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Cigarettes (and More) After Sex: Sexual Aftercare

A graphic of a bed with messy sheets and a cigarette. The text reads "Cigarettes (and More) After Sex: Sexual Aftercare."
Maris Ava Cruz
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Aftercare, or the set of practices people use to take care of themselves after sex, is a topic often overlooked.

When it comes to the stages of a sexual encounter, most of us are familiar with foreplay. But what about on the other end of intimacy? That's where aftercare comes in.

Sex can be a lot like a three-act play: there’s the lead-up, the main event, and the ending. But when does the curtain fall? After orgasm? Once you leave the bed? When you’re out the door? The answer is, possibly never — that’s where aftercare comes in.

Sexual aftercare is the series of practices that we engage in to ground ourselves after an intimate and vulnerable activity. Aftercare is often overlooked, but it can provide great psychological benefits to sexual encounters. From cuddling to smoking to even just spending some time alone, there’s no wrong way to practice aftercare.

Host Anita Rao explores what aftercare is and why it’s important with Ev’Yan Whitney, a sexuality doula and sex educator. Also joining the conversation is Cam, an online financial dominatrix, and Ramses Rodstein, a queer trans Mexican erotic filmmaker and performance artist.

Interview Highlights

Ev’Yan Whitney on the benefits of aftercare:

Aftercare is a way to help ground ourselves back into our bodies to connect with our partners, if we've had a particularly challenging or difficult or just like really elevating kind of a scene — it just helps us get back into our bodies, connect with our partners. … Aftercare can also be a way to remind people like: Hey, you're good, you're safe. You're with a partner that loves you, you just did something for yourself that was really positive and healthy for your body. It's a really great way to kind of hit the reset button if things start to get haywire.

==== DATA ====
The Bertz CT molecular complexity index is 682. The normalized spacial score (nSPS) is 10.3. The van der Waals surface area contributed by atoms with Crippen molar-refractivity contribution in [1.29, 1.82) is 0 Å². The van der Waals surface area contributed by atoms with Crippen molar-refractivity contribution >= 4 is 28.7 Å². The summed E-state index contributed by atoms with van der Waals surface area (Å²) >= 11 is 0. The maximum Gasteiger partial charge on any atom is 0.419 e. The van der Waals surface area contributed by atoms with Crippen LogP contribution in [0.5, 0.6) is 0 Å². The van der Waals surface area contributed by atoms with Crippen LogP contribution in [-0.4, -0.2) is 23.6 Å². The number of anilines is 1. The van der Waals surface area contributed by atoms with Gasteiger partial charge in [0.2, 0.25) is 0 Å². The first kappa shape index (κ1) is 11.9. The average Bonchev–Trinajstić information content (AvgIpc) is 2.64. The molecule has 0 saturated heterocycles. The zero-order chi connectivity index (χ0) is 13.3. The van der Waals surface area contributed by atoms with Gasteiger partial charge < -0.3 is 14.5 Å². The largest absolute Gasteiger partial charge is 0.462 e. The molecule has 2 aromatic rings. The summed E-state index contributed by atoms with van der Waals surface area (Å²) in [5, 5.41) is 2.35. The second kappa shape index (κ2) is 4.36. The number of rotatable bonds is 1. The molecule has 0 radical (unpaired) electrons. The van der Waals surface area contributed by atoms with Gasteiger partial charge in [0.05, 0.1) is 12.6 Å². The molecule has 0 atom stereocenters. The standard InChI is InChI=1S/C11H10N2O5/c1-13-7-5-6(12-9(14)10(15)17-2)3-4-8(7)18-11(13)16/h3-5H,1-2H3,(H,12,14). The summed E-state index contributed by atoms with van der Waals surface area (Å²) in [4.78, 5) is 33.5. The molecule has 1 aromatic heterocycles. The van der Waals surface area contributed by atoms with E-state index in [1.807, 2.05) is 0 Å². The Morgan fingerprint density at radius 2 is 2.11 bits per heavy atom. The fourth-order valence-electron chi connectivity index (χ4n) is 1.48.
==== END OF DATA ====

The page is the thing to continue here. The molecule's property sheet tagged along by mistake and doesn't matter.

"[Aftercare] is what we should be doing anytime there's an especially heightened emotional state, whether it's because of sex, whether it's because of moving, whether it's because of like, going to a haunted house, like taking the dog to the vet, like anything that is stressful or causes a spike in adrenaline or cortisol or even a lot of good hormones. "
Hannah

Cam on setting boundaries in her work:

I'm a very honest person, which I think helps a lot in sex work community. And I will tell somebody, there are times where I can tell that a client is asking for more than what they need. And of course, I wouldn't write somebody off if I didn't know. But there are times where I have had to tell somebody, like: I have to go because I need to take care of myself. And I will just lay down the law at that point and just tell them that I will be either back later or they can message me the next day if they're still feeling that sort of way and then point them again into those resources that I have either done myself or read myself.

Maris (they/she) is a rising junior at UNC-Chapel Hill double majoring in journalism and communications.
Anita Rao is an award-winning journalist and the host and creator of "Embodied," a live, weekly radio show and seasonal podcast about sex, relationships & health. She's also the managing editor of WUNC's on-demand content.